New Mexico chile
|New Mexico chile|
|Species||Capsicum annuum L.|
|Marketing names||Hatch chile, green chile, red chile, Anaheim pepper|
New Mexico chile is a cultivar of the chile pepper developed by Dr. Fabian Garcia at New Mexico State University in 1888, then known as Las Cruces College and the New Mexico College of Agriculture and Mechanic Arts, created from a hybrid of various Pueblo and Santa Fe de Nuevo México cultivars. The New Mexican type chile grows best in the climate of its heritage, and is a key component in New Mexican cuisine, these peppers are so ubiquitous in New Mexico that the term chile is used, usually as fresh green chile or the ripened red chile. The New Mexico chile pepper is also popular in the broader Mexican cuisine and the cuisine of the Southwestern United States.
Chile grown in the Hatch Valley, in and around Hatch, New Mexico is called Hatch chile. The chile grown there, and along the entire Rio Grande and at New Mexico's Pueblos, has created an important industry to the economy of New Mexico as a whole. Not only is the industry important economically, it is also a prominent part of New Mexican culture. Though chile peppers are fruits, since they are savory they are eaten like vegetables as a main dish or side, the New Mexico chile pepper is the official state vegetable, and the official New Mexico state question is "Red or Green?".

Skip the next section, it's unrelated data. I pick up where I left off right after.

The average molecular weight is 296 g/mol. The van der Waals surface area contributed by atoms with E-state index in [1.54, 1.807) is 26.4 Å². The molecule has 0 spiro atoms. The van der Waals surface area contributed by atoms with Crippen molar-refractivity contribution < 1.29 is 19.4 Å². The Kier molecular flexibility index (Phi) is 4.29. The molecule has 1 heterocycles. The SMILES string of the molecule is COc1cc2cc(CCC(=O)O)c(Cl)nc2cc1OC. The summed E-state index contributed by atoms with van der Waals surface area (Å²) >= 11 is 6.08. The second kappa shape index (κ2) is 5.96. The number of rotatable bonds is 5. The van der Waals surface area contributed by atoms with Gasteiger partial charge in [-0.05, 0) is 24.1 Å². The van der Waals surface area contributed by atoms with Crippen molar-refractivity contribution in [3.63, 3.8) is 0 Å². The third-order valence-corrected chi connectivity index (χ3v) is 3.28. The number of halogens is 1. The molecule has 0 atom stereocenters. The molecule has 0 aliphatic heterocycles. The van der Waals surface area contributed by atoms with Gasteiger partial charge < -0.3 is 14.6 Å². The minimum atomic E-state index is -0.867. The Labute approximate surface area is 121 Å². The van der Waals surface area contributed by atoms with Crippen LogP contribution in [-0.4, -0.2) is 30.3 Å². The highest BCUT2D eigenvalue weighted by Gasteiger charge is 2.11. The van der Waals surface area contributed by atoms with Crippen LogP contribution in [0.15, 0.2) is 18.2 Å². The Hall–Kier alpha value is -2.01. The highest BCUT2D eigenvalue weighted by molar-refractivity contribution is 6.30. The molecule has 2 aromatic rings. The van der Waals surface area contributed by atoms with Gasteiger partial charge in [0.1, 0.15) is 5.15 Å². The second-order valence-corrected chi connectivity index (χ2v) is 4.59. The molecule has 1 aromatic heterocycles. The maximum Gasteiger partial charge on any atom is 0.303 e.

The flavor of New Mexico green chile pepper has been described as lightly pungent similar to onion or garlic, subtly sweet, spicy, crisp and smoky. While the ripened red retains that, and adds an earthiness and bite to it; while it ages, it also mellows the front-heat and delivers more of a back-heat. The spiciness of the peppers varies depending on the variety of New Mexico chile type peppers.